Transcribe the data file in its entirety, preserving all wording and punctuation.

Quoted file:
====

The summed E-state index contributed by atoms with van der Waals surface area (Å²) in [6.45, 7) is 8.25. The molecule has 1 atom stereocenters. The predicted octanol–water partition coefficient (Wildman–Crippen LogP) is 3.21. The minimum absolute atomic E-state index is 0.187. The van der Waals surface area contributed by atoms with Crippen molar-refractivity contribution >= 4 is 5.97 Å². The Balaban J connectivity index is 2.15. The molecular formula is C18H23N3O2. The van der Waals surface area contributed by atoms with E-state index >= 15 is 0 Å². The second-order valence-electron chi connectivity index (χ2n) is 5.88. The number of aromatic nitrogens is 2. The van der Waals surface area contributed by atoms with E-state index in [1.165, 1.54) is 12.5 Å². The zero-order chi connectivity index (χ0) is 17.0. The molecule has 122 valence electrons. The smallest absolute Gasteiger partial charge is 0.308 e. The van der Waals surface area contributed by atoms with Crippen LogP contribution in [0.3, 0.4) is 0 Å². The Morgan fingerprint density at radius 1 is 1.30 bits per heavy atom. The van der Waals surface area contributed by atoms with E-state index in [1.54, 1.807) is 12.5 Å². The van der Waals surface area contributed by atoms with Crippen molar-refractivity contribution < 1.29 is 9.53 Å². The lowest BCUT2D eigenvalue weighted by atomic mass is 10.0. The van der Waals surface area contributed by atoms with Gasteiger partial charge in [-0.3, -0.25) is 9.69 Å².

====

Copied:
The summed E-state index contributed by atoms with van der Waals surface area (Å²) in [6.45, 7) is 8.25. The molecule has 1 atom stereocenters. The predicted octanol–water partition coefficient (Wildman–Crippen LogP) is 3.21. The minimum absolute atomic E-state index is 0.187. The van der Waals surface area contributed by atoms with Crippen molar-refractivity contribution >= 4 is 5.97 Å². The Balaban J connectivity index is 2.15. The molecular formula is C18H23N3O2. The van der Waals surface area contributed by atoms with E-state index >= 15 is 0 Å². The second-order valence-electron chi connectivity index (χ2n) is 5.88. The number of aromatic nitrogens is 2. The van der Waals surface area contributed by atoms with E-state index in [1.165, 1.54) is 12.5 Å². The zero-order chi connectivity index (χ0) is 17.0. The molecule has 122 valence electrons. The smallest absolute Gasteiger partial charge is 0.308 e. The van der Waals surface area contributed by atoms with Crippen LogP contribution in [0.3, 0.4) is 0 Å². The Morgan fingerprint density at radius 1 is 1.30 bits per heavy atom. The van der Waals surface area contributed by atoms with E-state index in [1.54, 1.807) is 12.5 Å². The van der Waals surface area contributed by atoms with Crippen molar-refractivity contribution < 1.29 is 9.53 Å². The lowest BCUT2D eigenvalue weighted by atomic mass is 10.0. The van der Waals surface area contributed by atoms with Gasteiger partial charge in [-0.3, -0.25) is 9.69 Å².